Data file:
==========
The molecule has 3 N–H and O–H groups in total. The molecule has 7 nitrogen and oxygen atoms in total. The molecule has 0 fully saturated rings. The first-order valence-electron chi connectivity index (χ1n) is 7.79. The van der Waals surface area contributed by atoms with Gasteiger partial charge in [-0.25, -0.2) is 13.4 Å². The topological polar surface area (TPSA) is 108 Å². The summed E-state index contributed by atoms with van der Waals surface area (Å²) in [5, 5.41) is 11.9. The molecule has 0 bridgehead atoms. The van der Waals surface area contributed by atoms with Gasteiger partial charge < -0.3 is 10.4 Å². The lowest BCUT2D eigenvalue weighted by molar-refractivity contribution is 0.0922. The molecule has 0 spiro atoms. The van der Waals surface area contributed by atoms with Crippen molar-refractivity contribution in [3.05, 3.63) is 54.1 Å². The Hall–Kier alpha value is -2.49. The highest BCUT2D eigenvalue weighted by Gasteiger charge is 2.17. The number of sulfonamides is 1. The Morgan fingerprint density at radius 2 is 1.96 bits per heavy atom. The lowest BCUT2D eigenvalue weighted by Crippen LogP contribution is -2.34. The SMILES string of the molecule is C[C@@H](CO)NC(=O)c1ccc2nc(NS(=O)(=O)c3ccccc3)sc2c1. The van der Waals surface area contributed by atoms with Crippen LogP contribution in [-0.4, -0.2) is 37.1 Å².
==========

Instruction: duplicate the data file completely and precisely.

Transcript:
The molecule has 3 N–H and O–H groups in total. The molecule has 7 nitrogen and oxygen atoms in total. The molecule has 0 fully saturated rings. The first-order valence-electron chi connectivity index (χ1n) is 7.79. The van der Waals surface area contributed by atoms with Gasteiger partial charge in [-0.25, -0.2) is 13.4 Å². The topological polar surface area (TPSA) is 108 Å². The summed E-state index contributed by atoms with van der Waals surface area (Å²) in [5, 5.41) is 11.9. The molecule has 0 bridgehead atoms. The van der Waals surface area contributed by atoms with Gasteiger partial charge < -0.3 is 10.4 Å². The lowest BCUT2D eigenvalue weighted by molar-refractivity contribution is 0.0922. The molecule has 0 spiro atoms. The van der Waals surface area contributed by atoms with Crippen molar-refractivity contribution in [3.05, 3.63) is 54.1 Å². The Hall–Kier alpha value is -2.49. The highest BCUT2D eigenvalue weighted by Gasteiger charge is 2.17. The number of sulfonamides is 1. The Morgan fingerprint density at radius 2 is 1.96 bits per heavy atom. The lowest BCUT2D eigenvalue weighted by Crippen LogP contribution is -2.34. The SMILES string of the molecule is C[C@@H](CO)NC(=O)c1ccc2nc(NS(=O)(=O)c3ccccc3)sc2c1. The van der Waals surface area contributed by atoms with Crippen LogP contribution in [-0.4, -0.2) is 37.1 Å².